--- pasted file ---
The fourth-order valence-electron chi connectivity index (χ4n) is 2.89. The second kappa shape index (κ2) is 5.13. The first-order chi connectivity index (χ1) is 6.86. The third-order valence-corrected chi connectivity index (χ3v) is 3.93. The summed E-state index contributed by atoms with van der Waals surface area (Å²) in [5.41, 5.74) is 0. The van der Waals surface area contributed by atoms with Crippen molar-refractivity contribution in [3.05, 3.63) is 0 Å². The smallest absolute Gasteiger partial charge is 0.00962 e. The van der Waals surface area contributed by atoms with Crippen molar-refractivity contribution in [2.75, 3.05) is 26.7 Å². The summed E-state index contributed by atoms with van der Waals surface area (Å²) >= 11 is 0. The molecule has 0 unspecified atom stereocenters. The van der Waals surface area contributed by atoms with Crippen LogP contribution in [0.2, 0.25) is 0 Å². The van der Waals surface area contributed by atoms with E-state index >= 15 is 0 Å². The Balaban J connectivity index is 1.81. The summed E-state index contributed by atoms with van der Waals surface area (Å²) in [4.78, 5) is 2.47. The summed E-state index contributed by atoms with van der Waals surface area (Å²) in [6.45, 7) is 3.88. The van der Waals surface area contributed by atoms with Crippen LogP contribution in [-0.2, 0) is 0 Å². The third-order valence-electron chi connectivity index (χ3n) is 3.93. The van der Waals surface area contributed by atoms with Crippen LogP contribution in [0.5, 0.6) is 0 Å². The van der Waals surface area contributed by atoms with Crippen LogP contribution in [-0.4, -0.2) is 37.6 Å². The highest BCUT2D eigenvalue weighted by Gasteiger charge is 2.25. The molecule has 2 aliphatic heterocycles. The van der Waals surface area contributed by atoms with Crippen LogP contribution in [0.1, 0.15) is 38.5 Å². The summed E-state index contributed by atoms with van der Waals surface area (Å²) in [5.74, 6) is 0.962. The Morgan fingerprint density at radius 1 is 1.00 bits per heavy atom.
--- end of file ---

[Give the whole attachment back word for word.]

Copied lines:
The fourth-order valence-electron chi connectivity index (χ4n) is 2.89. The second kappa shape index (κ2) is 5.13. The first-order chi connectivity index (χ1) is 6.86. The third-order valence-corrected chi connectivity index (χ3v) is 3.93. The summed E-state index contributed by atoms with van der Waals surface area (Å²) in [5.41, 5.74) is 0. The van der Waals surface area contributed by atoms with Crippen molar-refractivity contribution in [3.05, 3.63) is 0 Å². The smallest absolute Gasteiger partial charge is 0.00962 e. The van der Waals surface area contributed by atoms with Crippen molar-refractivity contribution in [2.75, 3.05) is 26.7 Å². The summed E-state index contributed by atoms with van der Waals surface area (Å²) >= 11 is 0. The molecule has 0 unspecified atom stereocenters. The van der Waals surface area contributed by atoms with Crippen LogP contribution in [0.2, 0.25) is 0 Å². The van der Waals surface area contributed by atoms with E-state index >= 15 is 0 Å². The Balaban J connectivity index is 1.81. The summed E-state index contributed by atoms with van der Waals surface area (Å²) in [4.78, 5) is 2.47. The summed E-state index contributed by atoms with van der Waals surface area (Å²) in [6.45, 7) is 3.88. The van der Waals surface area contributed by atoms with Crippen LogP contribution in [-0.2, 0) is 0 Å². The third-order valence-electron chi connectivity index (χ3n) is 3.93. The van der Waals surface area contributed by atoms with Crippen LogP contribution in [0.5, 0.6) is 0 Å². The van der Waals surface area contributed by atoms with Crippen LogP contribution in [-0.4, -0.2) is 37.6 Å². The highest BCUT2D eigenvalue weighted by Gasteiger charge is 2.25. The molecule has 2 aliphatic heterocycles. The van der Waals surface area contributed by atoms with Crippen LogP contribution in [0.1, 0.15) is 38.5 Å². The summed E-state index contributed by atoms with van der Waals surface area (Å²) in [5.74, 6) is 0.962. The Morgan fingerprint density at radius 1 is 1.00 bits per heavy atom.